How To Catch a Fly Ball Using a Drop-Step

by Tim Covey

How To Catch a Fly Ball Using a Drop-Step

This week is a quick, but important tip on how to catch a fly ball using a drop-step. While there are some other important aspects of fly-ball fundamentals as well, today I focus only this one aspect.

Click below to watch and listen this weeks tip of the week, and then read below for a summary of this weeks post!

When teaching your players how to catch a fly ball it is crucial that they learn this important footwork. 

 

When the drop-step is not used on fly-balls hit over their shoulders, these are the things that can happen:

  1. On a ball hit sharply over their shoulder, an inefficient (or partial) drop-step often leads to the ball drifting over the opposite shoulder.
  2. A poor drop-step on a ball hit to the side of the outfielder can lead to a poor angle to the ball. When a poor angle is taken, it leads to additional steps to get to the ball (and the ball more likely to get past the outfielder).
  3. A partial drop step will often lead to the player taking a “J” cut…which means they take a step to their side before they start to go back on the ball. Again, this leads to extra steps getting to the ball.
  4. NOTE: While drop-stepping plays a huge role in the outfield, it is also important for infielders to learn. Many “bloopers” are missed by the infield as a result of a poor drop-step.

Now that we know the importance of the drop-step, here is a quick review of the basics of this technique:

  1. As soon as the player identifies the ball COULD go over her shoulder, she takes a step “back” with the proper foot.
  2. The player throws her hips open in order to get her body positioned properly to take a great angle back to the ball. Some coaches use the phrase to “open the door” with the hips. The video shows a good example of the outfielder “opening the door” and taking a FULL drop-step in order to take a great angle to the ball.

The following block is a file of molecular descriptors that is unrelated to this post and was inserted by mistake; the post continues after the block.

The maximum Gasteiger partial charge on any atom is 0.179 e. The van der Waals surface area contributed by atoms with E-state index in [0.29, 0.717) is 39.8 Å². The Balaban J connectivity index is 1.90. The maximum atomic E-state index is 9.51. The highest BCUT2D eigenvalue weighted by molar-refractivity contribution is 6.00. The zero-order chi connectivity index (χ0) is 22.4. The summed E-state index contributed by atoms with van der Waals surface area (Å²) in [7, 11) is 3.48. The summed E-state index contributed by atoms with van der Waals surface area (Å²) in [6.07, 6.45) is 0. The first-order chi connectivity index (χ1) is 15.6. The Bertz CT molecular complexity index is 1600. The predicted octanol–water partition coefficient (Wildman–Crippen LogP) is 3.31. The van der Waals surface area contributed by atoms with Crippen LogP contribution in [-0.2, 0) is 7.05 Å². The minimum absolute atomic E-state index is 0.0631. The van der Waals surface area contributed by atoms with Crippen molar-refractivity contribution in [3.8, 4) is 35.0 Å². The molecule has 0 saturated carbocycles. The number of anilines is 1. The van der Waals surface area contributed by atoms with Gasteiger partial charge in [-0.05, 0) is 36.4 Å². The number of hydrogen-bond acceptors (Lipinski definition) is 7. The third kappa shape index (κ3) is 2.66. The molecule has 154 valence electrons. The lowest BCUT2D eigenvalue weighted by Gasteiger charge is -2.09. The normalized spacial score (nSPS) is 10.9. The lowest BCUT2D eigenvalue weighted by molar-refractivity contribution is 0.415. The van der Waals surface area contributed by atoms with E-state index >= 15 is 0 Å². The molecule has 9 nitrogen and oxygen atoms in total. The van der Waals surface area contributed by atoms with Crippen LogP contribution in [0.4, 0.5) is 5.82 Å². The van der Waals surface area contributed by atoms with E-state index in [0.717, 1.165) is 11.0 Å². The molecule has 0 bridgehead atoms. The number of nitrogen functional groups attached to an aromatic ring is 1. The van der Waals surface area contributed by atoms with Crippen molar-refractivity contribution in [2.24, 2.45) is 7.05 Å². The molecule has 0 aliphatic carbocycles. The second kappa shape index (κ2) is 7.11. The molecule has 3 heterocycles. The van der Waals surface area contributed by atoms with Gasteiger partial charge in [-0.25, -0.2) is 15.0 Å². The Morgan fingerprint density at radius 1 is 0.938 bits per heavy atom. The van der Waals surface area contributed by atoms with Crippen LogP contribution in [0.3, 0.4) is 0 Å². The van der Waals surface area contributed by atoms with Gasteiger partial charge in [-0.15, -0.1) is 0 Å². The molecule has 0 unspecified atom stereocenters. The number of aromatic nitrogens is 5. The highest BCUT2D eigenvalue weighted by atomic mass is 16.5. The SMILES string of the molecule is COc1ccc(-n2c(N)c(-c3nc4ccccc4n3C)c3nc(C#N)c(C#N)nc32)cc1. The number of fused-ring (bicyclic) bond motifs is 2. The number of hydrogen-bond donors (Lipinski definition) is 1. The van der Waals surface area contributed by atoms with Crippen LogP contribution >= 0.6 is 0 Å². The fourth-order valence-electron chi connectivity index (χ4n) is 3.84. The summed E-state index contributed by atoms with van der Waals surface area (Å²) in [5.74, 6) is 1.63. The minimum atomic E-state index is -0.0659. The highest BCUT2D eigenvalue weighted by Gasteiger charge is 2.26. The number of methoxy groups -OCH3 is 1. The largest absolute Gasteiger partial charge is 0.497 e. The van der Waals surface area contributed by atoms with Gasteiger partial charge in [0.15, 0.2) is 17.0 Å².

Drop-steps are a key aspect that players need to learn when you are teaching them how to catch a fly ball. Be sure to work this into your practices and emphasize it with both your outfielders and your infielders this season!

Do your players struggle with this technique?  Have a question or comment?  Let me know in the comments below or over on Facebook!



Tim Covey
Tim Covey

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2 Responses

Tim Covey
Tim Covey

November 03, 2019

Hi Derek thanks for your comment! We teach to wait until the ball is hit to read if it’s in front or not. When in doubt we always want them to drop-step as their first movement. Hope that helps!

Derek picaso
Derek picaso

November 02, 2019

I have a question regarding the drop step . My daughters coach has her drop stepping and running full speed before the ball is pitched . I’m trying to understand the reasoning behind this ? What is that doing ? To me it takes her away from making the plays that are short pop ups or bloopers over the infield because she running away before the ball is hi .

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